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Solved: Activating all CPU cores

Discussion in 'Hardware' started by jlabit, May 11, 2009.

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  1. jlabit

    jlabit Thread Starter

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    I recently changed from a Socket 775 Intel Q6600 quad core processor to an AMD Phenom II 940 processor. I am using a Gigabyte GAS-MA790X-UD4P motherboard. In the past, when I booted, I ran a program called CoreTemp, which popped up in the right side tray, indicating the temps of each core. Also, when running CPUZ, it indicated that I was running with 4 cores. Now, when I boot to Windows Vista, I have only one temp on the tray. Also, when running CPUZ with the Intel Q6600, I was able to select from 0 to number 3 on the cores. Now when I run CPUZ, it shows 4 cores and 4 threads at the bottom. However, the selection box at the bottom is whited out, not permitting me to select from among the four cores. I might not have a problem, but things look so different that I wonder whether I am really using all 4 cores on the CPU. I ran msconfig, the boot menu, and selected 4 cores for Windows Vista. I did not see anything in the bios that enables multi-core processors, although most motherboards I have owned lately, required setting up a multi-core processor in the bios. Anyone have any suggestions on what I may be doing wrong? Thanks. Have gotten used to Intel systems over the past several years. Thanks again.
     
  2. Jones

    Jones

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    Copied from here:

    http://www.projectsjugaad.com/compu...Boot_Vista_With_All_Available_Processors.html

    How To Boot Vista With All Available Processors

    *

    It takes good advantage of multiple core processors when it's loaded, Vista will still use only a single processor core when the OS itself is loading. Fortunately you can override this and force Vista to take advantage of all available processors when starting up.

    To force Vista to use all processors during the startup process:

    Right click on the 'start' menu and type 'msconfig.' Hit Enter.

    Go to the 'boot' tab and click 'advanced options.'

    Place a check next to the 'number of processors:' option and change the dropdown box to reflect the number of discrete processor cores in your computer.

    Hit 'ok' to save. You will need to restart to take advantage of this tip, obviously.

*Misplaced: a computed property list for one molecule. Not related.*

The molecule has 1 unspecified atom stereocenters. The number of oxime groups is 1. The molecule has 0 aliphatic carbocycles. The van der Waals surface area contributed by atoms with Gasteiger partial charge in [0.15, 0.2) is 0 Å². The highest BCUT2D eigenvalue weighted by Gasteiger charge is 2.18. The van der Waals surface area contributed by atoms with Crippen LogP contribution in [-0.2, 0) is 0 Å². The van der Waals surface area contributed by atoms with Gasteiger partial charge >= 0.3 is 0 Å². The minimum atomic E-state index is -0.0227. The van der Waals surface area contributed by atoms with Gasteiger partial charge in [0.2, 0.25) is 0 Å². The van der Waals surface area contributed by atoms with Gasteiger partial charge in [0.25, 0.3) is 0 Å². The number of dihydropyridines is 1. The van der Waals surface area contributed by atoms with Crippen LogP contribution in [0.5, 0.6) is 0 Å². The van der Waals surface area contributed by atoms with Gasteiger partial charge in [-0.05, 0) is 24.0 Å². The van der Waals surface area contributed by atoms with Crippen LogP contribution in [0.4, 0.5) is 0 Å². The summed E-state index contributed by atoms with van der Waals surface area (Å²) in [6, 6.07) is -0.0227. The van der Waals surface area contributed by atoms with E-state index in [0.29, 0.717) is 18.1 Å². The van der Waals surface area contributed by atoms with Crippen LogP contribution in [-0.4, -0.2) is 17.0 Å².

3. Compiler

    Compiler

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    Its at least needed in XP, but did you install the CPU driver from AMD? www.amd.com Install all the drivers from gigabyte (other than the yahoo/google mess)

    Had that problem with an an XP load with the same setup... gigabyte has recently screwed up with its drivers... they are ALL outdated. (They have 8.11 rather than 9.2 - you can get 9.3 from AMD).
     
  4. baladio

    baladio

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    To make sure all cores are functioning in Windows, download a free CPU stress testing program (like Prime95 - a version for 4 cores), run it, and open Task Manager to see that all four cores are working. In XP, you just press CAD (Ctrl+Alt+Del) and click on Performance. I forget what it is in Vista, but you do start out by pressing CAD. For each core or thread in the CPU, there should be a box with a graph showing how much is being used. A quad-core i7 has two threads per core, so it should have eight boxes.
     
  5. jlabit

    jlabit Thread Starter

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    Tried the item with CAD and looks like all 4 cores are running. After some reading, looks like AMD processors have different sensors than their Intel counterparts. Coretemp states that it reads only the highest of the 4 core temps because of the way the sensor is built into the chip. I know with an Intel Q6600, you got an individual reading for each chip. Other than that, I love this new Phenom Processor. Thanks for your help.
     
  6. Compiler

    Compiler

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    PC Wizard will also show the temps of each core.
     
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